Sumitomo Marine & Fire Insurance Co. and Sumitomo Life Insurance Co. announced Tuesday they have agreed to cooperate in the nonlife insurance business. The agreement calls for mutual marketing of both life and nonlife products through their respective sales channels. It also includes cooperation in claims-handling procedures in the nonlife insurance business. Through the alliance, Sumitomo Life’s nonlife subsidiary — Sumi-sei General Insurance Co. — will have access to Sumitomo Marine’s 180 claims offices around the country. This will help the infant nonlife subsidiary improve its level of customer service, Sumitomo Life officials said. The nation’s major life insurers, including Sumitomo Life, entered the nonlife business through newly established subsidiaries following deregulation in April 1996. A wider range of cooperation, such as joint development of products, is possible in the future, the firms said. The 1996 deregulation paved the way for life insurers to expand into nonlife insurance through subsidiaries, and for nonlife insurers to launch life insurance businesses through subsidiaries. However, casualty insurance units of life insurers and life insurance units of nonlife insurance companies are both facing a tough business environment. The officials denied some media reports that the move is a step by the major life insurer to scale back its nonlife business, which is still in the red. Sumitomo Life has said it wants to make its nonlife subsidiary profitable in fiscal 2001. As part of the powerful Sumitomo “keiretsu” cross-shareholding group, both firms have been exchanging personnel since 1996, but the formal for agreement cooperation is the first of its kind in the industry, spurring possibilities of similar alliances in the future. Tuesday’s announcement follows Sumitomo Marine’s decision in November not to join a consolidation plan with three other nonlife firms — Mitsui Marine & Fire, Koa Fire & Marine and Nippon Fire & Marine. Sumitomo Marine’s president, at a news conference in November announcing the decision, expressed willingness to explore tieups both inside and outside the industry.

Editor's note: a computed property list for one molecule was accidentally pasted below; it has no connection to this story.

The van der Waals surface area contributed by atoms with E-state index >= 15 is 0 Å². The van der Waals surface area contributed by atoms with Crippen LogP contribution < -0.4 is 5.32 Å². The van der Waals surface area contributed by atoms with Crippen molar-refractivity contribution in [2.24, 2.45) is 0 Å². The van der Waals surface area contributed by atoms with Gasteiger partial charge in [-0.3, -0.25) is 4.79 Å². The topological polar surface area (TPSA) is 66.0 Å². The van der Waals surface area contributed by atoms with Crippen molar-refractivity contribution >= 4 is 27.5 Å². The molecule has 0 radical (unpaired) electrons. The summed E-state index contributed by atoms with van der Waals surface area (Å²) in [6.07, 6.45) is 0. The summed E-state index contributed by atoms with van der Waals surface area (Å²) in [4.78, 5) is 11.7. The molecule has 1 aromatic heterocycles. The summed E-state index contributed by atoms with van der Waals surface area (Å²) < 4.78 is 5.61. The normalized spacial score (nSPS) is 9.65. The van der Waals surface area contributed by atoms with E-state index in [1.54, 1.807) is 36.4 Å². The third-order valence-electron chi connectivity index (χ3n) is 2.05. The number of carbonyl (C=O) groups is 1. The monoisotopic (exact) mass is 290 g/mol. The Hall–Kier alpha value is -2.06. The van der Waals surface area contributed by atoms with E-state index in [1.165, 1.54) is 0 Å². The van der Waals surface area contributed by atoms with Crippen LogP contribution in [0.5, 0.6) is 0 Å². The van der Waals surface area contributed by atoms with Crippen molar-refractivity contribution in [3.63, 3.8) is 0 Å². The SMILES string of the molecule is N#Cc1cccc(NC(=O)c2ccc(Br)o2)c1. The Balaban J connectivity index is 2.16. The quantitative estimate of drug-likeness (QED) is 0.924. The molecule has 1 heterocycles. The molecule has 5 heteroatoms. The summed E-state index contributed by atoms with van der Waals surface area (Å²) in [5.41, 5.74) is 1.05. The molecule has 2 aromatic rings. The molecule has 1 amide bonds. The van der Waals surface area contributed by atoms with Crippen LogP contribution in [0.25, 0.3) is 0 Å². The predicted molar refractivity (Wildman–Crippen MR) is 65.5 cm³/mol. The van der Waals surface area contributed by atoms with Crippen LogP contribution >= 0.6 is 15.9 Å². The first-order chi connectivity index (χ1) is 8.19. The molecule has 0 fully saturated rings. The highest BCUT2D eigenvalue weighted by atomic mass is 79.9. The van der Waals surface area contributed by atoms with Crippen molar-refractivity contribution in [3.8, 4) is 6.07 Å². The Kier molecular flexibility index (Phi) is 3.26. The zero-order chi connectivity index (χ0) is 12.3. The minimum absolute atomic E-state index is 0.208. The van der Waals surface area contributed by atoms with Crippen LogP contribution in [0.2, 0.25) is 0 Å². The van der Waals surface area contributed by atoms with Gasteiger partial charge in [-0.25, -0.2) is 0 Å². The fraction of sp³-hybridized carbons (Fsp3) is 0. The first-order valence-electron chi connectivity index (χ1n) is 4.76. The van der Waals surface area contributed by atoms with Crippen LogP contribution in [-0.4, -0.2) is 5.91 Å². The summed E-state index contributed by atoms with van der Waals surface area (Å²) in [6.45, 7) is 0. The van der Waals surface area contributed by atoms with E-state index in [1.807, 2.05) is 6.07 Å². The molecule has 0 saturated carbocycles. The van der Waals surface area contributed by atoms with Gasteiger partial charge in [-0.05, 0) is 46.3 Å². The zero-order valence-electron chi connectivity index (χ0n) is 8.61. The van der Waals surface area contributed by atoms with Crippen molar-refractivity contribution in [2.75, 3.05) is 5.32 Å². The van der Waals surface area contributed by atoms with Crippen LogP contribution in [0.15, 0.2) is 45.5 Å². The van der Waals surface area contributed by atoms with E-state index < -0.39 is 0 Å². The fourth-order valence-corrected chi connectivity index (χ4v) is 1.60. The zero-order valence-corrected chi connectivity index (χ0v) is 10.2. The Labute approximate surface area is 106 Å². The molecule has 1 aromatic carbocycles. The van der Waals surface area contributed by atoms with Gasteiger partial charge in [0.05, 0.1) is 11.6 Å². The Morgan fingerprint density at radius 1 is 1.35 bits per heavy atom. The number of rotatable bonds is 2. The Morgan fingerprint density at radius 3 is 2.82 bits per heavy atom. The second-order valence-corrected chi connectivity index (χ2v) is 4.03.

In a time of both misinformation and too much information, quality journalism is more crucial than ever.
By subscribing, you can help us get the story right.